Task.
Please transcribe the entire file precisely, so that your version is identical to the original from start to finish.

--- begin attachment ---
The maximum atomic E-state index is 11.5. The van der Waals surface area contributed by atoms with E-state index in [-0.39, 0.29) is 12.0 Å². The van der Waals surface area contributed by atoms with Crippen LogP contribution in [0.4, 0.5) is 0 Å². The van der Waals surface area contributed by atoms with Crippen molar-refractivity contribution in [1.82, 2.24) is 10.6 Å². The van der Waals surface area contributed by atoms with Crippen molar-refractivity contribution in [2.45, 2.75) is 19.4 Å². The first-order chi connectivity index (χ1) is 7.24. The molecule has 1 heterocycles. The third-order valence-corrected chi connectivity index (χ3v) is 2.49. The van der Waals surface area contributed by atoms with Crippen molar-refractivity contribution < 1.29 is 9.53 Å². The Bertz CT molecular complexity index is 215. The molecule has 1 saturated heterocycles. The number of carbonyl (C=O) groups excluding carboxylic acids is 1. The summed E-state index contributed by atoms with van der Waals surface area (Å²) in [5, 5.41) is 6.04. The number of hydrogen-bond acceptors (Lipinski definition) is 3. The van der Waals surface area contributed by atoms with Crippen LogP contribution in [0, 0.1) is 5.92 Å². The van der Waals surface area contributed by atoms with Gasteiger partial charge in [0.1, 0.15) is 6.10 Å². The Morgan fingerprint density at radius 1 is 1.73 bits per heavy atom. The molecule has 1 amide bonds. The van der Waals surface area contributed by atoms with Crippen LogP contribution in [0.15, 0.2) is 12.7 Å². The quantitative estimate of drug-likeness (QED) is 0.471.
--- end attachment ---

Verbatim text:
The maximum atomic E-state index is 11.5. The van der Waals surface area contributed by atoms with E-state index in [-0.39, 0.29) is 12.0 Å². The van der Waals surface area contributed by atoms with Crippen LogP contribution in [0.4, 0.5) is 0 Å². The van der Waals surface area contributed by atoms with Crippen molar-refractivity contribution in [1.82, 2.24) is 10.6 Å². The van der Waals surface area contributed by atoms with Crippen molar-refractivity contribution in [2.45, 2.75) is 19.4 Å². The first-order chi connectivity index (χ1) is 7.24. The molecule has 1 heterocycles. The third-order valence-corrected chi connectivity index (χ3v) is 2.49. The van der Waals surface area contributed by atoms with Crippen molar-refractivity contribution < 1.29 is 9.53 Å². The Bertz CT molecular complexity index is 215. The molecule has 1 saturated heterocycles. The number of carbonyl (C=O) groups excluding carboxylic acids is 1. The summed E-state index contributed by atoms with van der Waals surface area (Å²) in [5, 5.41) is 6.04. The number of hydrogen-bond acceptors (Lipinski definition) is 3. The van der Waals surface area contributed by atoms with Crippen LogP contribution in [0, 0.1) is 5.92 Å². The van der Waals surface area contributed by atoms with Gasteiger partial charge in [0.1, 0.15) is 6.10 Å². The Morgan fingerprint density at radius 1 is 1.73 bits per heavy atom. The molecule has 1 amide bonds. The van der Waals surface area contributed by atoms with Crippen LogP contribution in [0.15, 0.2) is 12.7 Å². The quantitative estimate of drug-likeness (QED) is 0.471.